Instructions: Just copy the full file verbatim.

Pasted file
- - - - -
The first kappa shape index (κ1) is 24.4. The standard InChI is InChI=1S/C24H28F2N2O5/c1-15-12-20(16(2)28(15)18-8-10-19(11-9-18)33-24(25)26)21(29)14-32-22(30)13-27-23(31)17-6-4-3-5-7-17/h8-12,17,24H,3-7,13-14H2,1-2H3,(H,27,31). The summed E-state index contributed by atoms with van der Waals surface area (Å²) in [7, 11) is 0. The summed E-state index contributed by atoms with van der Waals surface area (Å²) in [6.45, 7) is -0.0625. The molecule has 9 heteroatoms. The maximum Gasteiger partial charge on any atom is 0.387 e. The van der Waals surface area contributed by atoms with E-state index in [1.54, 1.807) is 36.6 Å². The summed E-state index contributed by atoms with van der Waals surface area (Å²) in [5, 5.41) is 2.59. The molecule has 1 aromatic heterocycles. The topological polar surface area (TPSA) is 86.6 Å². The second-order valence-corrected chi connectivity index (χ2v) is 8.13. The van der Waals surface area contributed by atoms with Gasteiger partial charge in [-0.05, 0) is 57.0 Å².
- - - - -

The first kappa shape index (κ1) is 24.4. The standard InChI is InChI=1S/C24H28F2N2O5/c1-15-12-20(16(2)28(15)18-8-10-19(11-9-18)33-24(25)26)21(29)14-32-22(30)13-27-23(31)17-6-4-3-5-7-17/h8-12,17,24H,3-7,13-14H2,1-2H3,(H,27,31). The summed E-state index contributed by atoms with van der Waals surface area (Å²) in [7, 11) is 0. The summed E-state index contributed by atoms with van der Waals surface area (Å²) in [6.45, 7) is -0.0625. The molecule has 9 heteroatoms. The maximum Gasteiger partial charge on any atom is 0.387 e. The van der Waals surface area contributed by atoms with E-state index in [1.54, 1.807) is 36.6 Å². The summed E-state index contributed by atoms with van der Waals surface area (Å²) in [5, 5.41) is 2.59. The molecule has 1 aromatic heterocycles. The topological polar surface area (TPSA) is 86.6 Å². The second-order valence-corrected chi connectivity index (χ2v) is 8.13. The van der Waals surface area contributed by atoms with Gasteiger partial charge in [-0.05, 0) is 57.0 Å².